Mustang is one of the most remote parts of Nepal: Nestled on the border of Tibet, it was one of the last parts of the country to encounter Westerners. It's been described as a "hidden kingdom" that's been "virtually unchanged since the 15th century," but modern technology—like radio—is coming.
Radio is one of the most democratic technologies: It's relatively cheap to produce and relatively cheap to access, with very few infrastructural investments necessary on the part of the producer. That's what has made it so essential for everyone from explorers to political activists—and it still plays a crucial role for far-flung communities, like those in Mustang.
Though one Nepalese newspaper estimates that it usually only costs a few thousand dollars to build an upstart station, a Mustang town called Jomsom is now home to its first radio station, a $930,000 building built by a South Korean communications giant.
Why is South Korea financing a radio station in rural Nepal? It turns out that the country offers a fair mount of aid in other forms: "We pushed for the project to build a broadcasting station as part of efforts to upgrade the cultural life of the donation beneficiary, a step forward from Korea's traditional method of providing food, education and medical services in aid," one official told the Yonhap News Agency.
Jomsom sits 8,400 feet about sea level—it's hemmed in by the Himalayas, which have kept it closed off from the technological progress of communities further down the slopes. Its extreme altitude is part of the problem: According to Asia Radio Today, the village "could not be served easily by radio frequencies," which left it cut off from news bulletins and the like. In a project funded by the Korea International Cooperation Agency, Korea's second largest broadcasting company began a project to design and build a radio station that would connect Jomsom to the rest of the world.
To build this station—named Mustang Broadcasting Community—the company hired an architect named Kim In-cheurl, whose firm, Archium, was founded almost 30 years ago. The 8,000-square-foot station, which is perched on a windswept slope, was delayed over and over again due to the constant challenge of building in such a forbidding location, a rough terrain prone to extreme wind and temperature fluctuations.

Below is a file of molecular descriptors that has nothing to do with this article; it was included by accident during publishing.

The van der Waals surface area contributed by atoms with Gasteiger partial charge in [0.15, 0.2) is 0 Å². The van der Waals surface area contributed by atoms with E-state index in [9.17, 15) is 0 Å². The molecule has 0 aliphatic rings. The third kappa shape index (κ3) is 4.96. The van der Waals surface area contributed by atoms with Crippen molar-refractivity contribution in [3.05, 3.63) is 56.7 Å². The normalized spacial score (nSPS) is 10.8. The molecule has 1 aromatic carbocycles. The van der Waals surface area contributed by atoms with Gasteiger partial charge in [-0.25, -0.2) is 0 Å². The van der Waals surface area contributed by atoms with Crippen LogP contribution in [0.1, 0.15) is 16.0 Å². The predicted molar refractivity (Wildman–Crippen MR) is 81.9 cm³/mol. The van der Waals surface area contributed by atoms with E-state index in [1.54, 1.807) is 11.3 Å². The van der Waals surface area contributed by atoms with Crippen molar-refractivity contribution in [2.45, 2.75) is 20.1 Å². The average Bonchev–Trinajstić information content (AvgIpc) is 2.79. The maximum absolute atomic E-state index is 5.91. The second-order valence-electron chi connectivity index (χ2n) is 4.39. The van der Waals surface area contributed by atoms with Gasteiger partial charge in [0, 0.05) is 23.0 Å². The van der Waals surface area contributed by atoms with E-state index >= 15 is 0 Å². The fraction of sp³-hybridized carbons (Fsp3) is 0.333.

Using gneiss stones sourced from around the site, local builders managed to construct a series of protective stone walls that shield the station's inner rooms from the elements. Walking into the building, you must pass through a gneiss wall to descend into the sunken base, where the recording room and event space are.
A central courtyard anchors the technological crown of the building—the antenna—already strung with prayer flags. The South Korean coalition calls it "the most beautiful radio station in the world," and it's hard to argue with that summation.
Radio is the cheapest and most reliable way to bring information to isolated regions of Nepal and Tibet, which have struggled under not only environmental hardships but sociopolitical ones. Nepalese nonprofits like the Center For Rural Technology, which is helping operate the Mustang station, are trying to change that—and according to the Asia-Pacific Institute For Broadcasting Development, there are now 144 radio stations operating in rural Nepal.
Now that the building is open, what does it provide to the 2,000 or so people who tune in to its broadcasts? First and foremost, information: About safety, health, weather, news, or culture. There's no word yet on whether we'll be able to listen in online—and, after all, most of us won't be able to understand its announcers—but it would still be cool to receive radio waves broadcast, at 8,000 feet above sea level, from one of the most isolated places on Earth.
Images: Jun Myung-jin/ArchDaily.